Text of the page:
On Balance | Anna Plemons

As I look back through my previous ALT/space stories, I can see that most of what I write about comes from an ongoing conversation I am having with myself about what type of teacher I am when I teach at New Folsom Prison.  Although I understand the importance of eschewing authoritarian postures in all classrooms, the context of teaching at the prison, especially as a sporadically-appearing contract teacher and middle-class white woman, has led me to think very carefully about how I present myself.  And so most of the stories I have told thus far in this space have been about moving to the edges of the classroom, working to make myself peripheral in the landscape.

I realize, however, that there is something disingenuous, or at least incomplete, in my telling of how I move in and through the prison classroom.  I think an honest reckoning of myself as a teacher has to account for the reality that, when need be, I exercise my teacherly license to dictate and censor.  In processing what that means I offer the following story of censorship from the prison.  I am still working through this memory because I am not sure I took the right course of action.  But then again, I am not sure I didn’t.

The composition of the C Facility writing group at New Folsom Prison has changed dramatically in the last two years as folks like Spoon Jackson, Marty Williams, and others have been shuffled out of New Folsom to other institutions.  The classroom leaders/culture tenders from my early days teaching inside are all gone.  Because this changing of the guard happened over time, and because I am at New Folsom so infrequently, I was naively unprepared for my most recent class in C Facility.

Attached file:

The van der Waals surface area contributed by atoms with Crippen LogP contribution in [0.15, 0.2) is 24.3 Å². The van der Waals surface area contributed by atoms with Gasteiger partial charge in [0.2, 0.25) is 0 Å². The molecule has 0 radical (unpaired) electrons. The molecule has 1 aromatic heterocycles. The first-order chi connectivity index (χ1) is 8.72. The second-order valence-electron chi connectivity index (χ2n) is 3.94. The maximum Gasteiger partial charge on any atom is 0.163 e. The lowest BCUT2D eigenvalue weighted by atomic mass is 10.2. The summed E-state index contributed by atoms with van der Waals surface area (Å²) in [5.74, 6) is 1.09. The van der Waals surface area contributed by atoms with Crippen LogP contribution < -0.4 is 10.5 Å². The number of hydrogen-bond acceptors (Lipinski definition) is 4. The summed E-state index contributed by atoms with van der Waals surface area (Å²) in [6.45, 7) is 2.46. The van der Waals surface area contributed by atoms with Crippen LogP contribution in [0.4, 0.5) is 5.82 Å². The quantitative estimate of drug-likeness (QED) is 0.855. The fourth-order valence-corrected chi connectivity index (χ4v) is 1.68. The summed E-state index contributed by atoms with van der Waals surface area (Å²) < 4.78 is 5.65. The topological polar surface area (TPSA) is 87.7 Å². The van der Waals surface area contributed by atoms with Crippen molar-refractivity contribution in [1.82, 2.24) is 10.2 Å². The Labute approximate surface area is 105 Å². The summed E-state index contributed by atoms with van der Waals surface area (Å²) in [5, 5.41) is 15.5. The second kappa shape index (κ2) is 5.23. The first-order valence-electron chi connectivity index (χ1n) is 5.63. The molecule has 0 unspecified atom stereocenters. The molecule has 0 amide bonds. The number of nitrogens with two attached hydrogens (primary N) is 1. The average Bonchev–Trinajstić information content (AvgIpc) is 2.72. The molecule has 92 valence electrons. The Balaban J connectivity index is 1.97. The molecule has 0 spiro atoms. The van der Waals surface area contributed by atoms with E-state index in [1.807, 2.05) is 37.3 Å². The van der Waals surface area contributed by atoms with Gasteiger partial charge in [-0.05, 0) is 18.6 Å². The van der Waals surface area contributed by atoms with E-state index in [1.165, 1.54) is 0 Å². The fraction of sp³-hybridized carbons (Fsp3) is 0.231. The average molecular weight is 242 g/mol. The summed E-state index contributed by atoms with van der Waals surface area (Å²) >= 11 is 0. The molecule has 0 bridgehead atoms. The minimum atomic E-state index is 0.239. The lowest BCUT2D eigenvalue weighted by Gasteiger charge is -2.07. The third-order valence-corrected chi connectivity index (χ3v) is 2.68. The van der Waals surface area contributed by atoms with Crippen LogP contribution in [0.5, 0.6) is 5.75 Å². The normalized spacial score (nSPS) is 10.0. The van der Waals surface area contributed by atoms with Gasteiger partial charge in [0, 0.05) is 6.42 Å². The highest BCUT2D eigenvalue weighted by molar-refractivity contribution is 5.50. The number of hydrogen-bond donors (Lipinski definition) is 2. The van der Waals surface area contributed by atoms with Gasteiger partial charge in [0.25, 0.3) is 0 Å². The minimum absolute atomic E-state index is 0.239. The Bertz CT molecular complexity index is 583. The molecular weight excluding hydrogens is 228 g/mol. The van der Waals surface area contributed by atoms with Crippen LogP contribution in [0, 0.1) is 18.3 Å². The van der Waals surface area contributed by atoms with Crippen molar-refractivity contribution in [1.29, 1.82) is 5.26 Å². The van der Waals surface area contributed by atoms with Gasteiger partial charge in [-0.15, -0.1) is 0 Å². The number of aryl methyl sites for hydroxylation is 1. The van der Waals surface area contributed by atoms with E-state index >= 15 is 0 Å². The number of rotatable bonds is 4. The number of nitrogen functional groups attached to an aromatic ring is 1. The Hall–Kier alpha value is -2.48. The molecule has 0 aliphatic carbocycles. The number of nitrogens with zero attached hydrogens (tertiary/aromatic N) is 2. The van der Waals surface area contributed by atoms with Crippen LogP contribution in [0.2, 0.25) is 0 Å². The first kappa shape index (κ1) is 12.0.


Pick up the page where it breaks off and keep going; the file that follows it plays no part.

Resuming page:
On the day in question, I brought reading material, we had a rich generative conversation, and then folks spent 30 minutes writing.  I don’t remember what the prompt was, but I do remember that much of the writing that was generated was sexually explicit, and I could not shake the feeling that the graphic nature of the writing was intended to either impress or intimidate me.  I had not thought to set clear parameters at the beginning of the class because I had never had to before.  Spoon, Marty, and others had done that work of tending the boundaries of acceptable material and so I had been able to breeze in with an anti-authoritarian posture, all the while missing the fact that the space was indeed being actively managed by the incarcerated teachers.   With Spoon and Marty gone, I suddenly found myself quietly listening as writers took turns reading fictitious accounts of their exploits.  I did nothing to curtail the situation.  I left feeling snookered, and mad.

I spent a sleepless night replaying the scene, looking for places where I could have stepped in, and rehearsing all the things I should have said.  The next day I was teaching in A Facility and that group of writers was on the receiving end of the distilled culmination of my late-night speech writing.  We used the same reading material and the same prompt.  But, before it was time to write, I casually told them that class the day before had devolved into a graphic contest of one-upmanship, with little attention to craft.  I explained that I was loathe to censor writers, but that I had had enough.

My cheeks flushed with embarrassment at dictating what these adult writers could and could not do with their class time but I don’t think anyone noticed because they had all turned their heads to stare down the one writer who was likely to test the limit I was setting.  In the end I was glad I had said something.  The writing in class that day was intense, personal.  Even the one writer who usually protects himself by only writing sexually explicit fiction, tenuously ventured into a bit of personal narrative.

I will be back in C Facility next week, and so I have been sitting with this memory again, trying to mentally construct a rubric for evaluating when things have gone too far and some preliminary boundary-setting language that respects each writer’s freedom.  But I am torn.  There are a thousand reasons why the prison classroom is not about me, or my desire to feel comfortable.  But there is also the matter of respect.  I have not sorted it out.  I have mixed feelings.  I think the road forward has something to do with balance.

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